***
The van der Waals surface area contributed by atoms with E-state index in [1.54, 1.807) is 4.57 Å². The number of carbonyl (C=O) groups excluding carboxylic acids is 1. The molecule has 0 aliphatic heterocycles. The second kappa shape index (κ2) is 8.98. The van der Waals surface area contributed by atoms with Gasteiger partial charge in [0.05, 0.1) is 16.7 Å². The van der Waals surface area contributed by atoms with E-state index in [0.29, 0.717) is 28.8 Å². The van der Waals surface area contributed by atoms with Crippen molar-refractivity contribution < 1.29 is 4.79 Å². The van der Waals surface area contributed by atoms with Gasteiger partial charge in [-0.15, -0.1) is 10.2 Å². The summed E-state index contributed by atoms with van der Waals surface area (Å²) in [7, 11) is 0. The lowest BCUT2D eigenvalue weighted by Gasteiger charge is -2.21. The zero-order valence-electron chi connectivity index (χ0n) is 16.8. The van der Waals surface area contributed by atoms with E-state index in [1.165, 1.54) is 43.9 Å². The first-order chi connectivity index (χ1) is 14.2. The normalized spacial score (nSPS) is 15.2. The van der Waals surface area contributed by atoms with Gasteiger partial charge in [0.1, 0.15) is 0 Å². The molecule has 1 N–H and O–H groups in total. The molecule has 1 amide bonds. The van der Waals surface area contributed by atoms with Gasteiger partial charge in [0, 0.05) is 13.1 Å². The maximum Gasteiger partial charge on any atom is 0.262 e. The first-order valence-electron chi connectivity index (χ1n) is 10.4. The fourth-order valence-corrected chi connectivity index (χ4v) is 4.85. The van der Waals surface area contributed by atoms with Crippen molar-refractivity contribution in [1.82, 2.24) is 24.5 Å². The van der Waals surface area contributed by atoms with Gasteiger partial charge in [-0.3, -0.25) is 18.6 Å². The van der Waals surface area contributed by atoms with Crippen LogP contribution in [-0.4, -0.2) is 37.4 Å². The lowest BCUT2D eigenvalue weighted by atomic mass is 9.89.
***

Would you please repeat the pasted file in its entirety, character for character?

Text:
The van der Waals surface area contributed by atoms with E-state index in [1.54, 1.807) is 4.57 Å². The number of carbonyl (C=O) groups excluding carboxylic acids is 1. The molecule has 0 aliphatic heterocycles. The second kappa shape index (κ2) is 8.98. The van der Waals surface area contributed by atoms with Gasteiger partial charge in [0.05, 0.1) is 16.7 Å². The van der Waals surface area contributed by atoms with E-state index in [0.29, 0.717) is 28.8 Å². The van der Waals surface area contributed by atoms with Crippen molar-refractivity contribution < 1.29 is 4.79 Å². The van der Waals surface area contributed by atoms with Gasteiger partial charge in [-0.15, -0.1) is 10.2 Å². The summed E-state index contributed by atoms with van der Waals surface area (Å²) in [7, 11) is 0. The lowest BCUT2D eigenvalue weighted by Gasteiger charge is -2.21. The zero-order valence-electron chi connectivity index (χ0n) is 16.8. The van der Waals surface area contributed by atoms with E-state index in [1.165, 1.54) is 43.9 Å². The first-order chi connectivity index (χ1) is 14.2. The normalized spacial score (nSPS) is 15.2. The van der Waals surface area contributed by atoms with Gasteiger partial charge in [0.1, 0.15) is 0 Å². The molecule has 1 N–H and O–H groups in total. The molecule has 1 amide bonds. The van der Waals surface area contributed by atoms with Gasteiger partial charge in [0, 0.05) is 13.1 Å². The maximum Gasteiger partial charge on any atom is 0.262 e. The first-order valence-electron chi connectivity index (χ1n) is 10.4. The fourth-order valence-corrected chi connectivity index (χ4v) is 4.85. The van der Waals surface area contributed by atoms with Crippen molar-refractivity contribution in [1.82, 2.24) is 24.5 Å². The van der Waals surface area contributed by atoms with Gasteiger partial charge in [-0.3, -0.25) is 18.6 Å². The van der Waals surface area contributed by atoms with Crippen LogP contribution in [-0.4, -0.2) is 37.4 Å². The lowest BCUT2D eigenvalue weighted by atomic mass is 9.89.